This week there were two events that had great similarities for me

Last Wednesday, Merredin College hosted a Wheatbelt Business Network Business After Hours to discuss education, career development and workforce placements with local businesses.

The night was well attended and discussion focused on strategies that the school, businesses and community could do to keep our young people in Merredin and the surrounding district.

The night highlighted the important relationship between local education facilities and businesses – after all our schools are training the next generation of entrepreneurs and local employees.

On Tuesday I attended a seminar in Northam with Kim Huston, author of “Small Town Sexy” which was hosted by the Wheatbelt Development Commission.

The title of her presentation made us a bit baffled.

Small town sexy? What does sexy mean? Kim explained small towns are sexy because they are seductively charming and they are endearing.

She lives in Bardstown, a small American town in Kentucky (pop 14,000) which has been voted in the top 10 small towns of America, amongst the most beautiful places and top places to retire.

Whilst 14,000 people is larger than our Wheatbelt towns, she did emphasise the importance of working collectively together to make an impact and of course Bardstown was much smaller a decade ago.

Kim’s presentation reminded those present why we like living in small towns.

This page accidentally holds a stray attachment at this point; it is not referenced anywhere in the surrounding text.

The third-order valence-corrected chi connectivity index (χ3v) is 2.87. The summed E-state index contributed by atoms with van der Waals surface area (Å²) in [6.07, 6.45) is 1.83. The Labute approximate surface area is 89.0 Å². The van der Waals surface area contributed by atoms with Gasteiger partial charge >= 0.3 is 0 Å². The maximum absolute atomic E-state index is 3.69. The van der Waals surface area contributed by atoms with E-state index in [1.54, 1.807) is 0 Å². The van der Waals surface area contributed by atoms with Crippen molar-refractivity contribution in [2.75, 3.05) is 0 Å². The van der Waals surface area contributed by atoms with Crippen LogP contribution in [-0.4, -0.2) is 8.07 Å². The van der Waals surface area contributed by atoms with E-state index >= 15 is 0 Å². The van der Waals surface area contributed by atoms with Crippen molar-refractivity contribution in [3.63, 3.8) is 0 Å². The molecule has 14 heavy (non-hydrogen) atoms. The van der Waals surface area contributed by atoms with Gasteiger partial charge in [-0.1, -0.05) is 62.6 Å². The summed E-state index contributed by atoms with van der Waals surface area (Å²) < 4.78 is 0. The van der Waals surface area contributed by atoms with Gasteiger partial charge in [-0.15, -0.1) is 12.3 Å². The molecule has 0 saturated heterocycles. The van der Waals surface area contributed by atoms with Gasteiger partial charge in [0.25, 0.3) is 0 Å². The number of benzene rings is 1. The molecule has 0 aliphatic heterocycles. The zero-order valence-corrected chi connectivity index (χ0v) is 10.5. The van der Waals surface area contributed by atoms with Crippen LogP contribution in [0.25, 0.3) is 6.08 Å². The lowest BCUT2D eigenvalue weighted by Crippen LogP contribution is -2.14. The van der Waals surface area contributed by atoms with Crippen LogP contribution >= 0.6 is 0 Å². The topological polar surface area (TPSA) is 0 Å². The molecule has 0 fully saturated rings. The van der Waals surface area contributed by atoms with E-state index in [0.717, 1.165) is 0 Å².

We can walk or ride to work, we feel safe, we have amazing landscapes, we know our neighbours and it is cheaper than living in the city, to name a few reasons.

Plus we can have the opportunity to make and see change first hand.

How many times would those in the cities be offered leadership positions on Councils, on health advisory boards, progress associations, as sporting coaches, Presidents, advisors to the local School and how many times could you be the owner of your own business, with your own premises?

It is for these reasons that we like living in small towns and it is these reasons we should share with our young people to encourage them to stay or return to their home town.

Kim said our young people often can’t wait to get out of their small town when they have graduated from high school. Or if they have gone to boarding school, how many return?

A lot of our young people head off to their dream jobs in the cities not knowing what their own home town can offer for their chosen profession.

If these young people do want to return to their home town, sometimes we make the assumption “Oh you didn’t make it in the big city?”

Our businesses are an integral part in our community and we should be encouraging our businesses to showcase the diverse career opportunities available to our primary and secondary students before they head off to boarding school, choose their subjects or choice of tertiary education.

Our small towns should also highlight the many opportunities where you can be your own boss, where you can be creative and make an indelible mark on change.

Kim also touted the saying “Main street vs Wall St”, where you can do the same business on the main street of a small town as you would do on Wall street, thanks to a little thing called the internet.
Recently she has observed a number of families moving to her small home town of Bardstown, to escape the busy cities and hiding in small cafes in her home town, doing their Wall St business.

I am sure we can also say this of the Wheatbelt.

At both events this last week, we addressed the same issue: how do we keep our young people in our Wheatbelt towns? Discussing the issue is the first step, it is now up to us as parents, educators and businesses to help make the change.

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Contact Details

Caroline Robinson
Director of Solum Wheatbelt Business Solutions

PO Box 309, Narembeen WA 6369

Phone: (08) 9880 8035
Mobile: 0403 225 900

Wheatbelt Business Network

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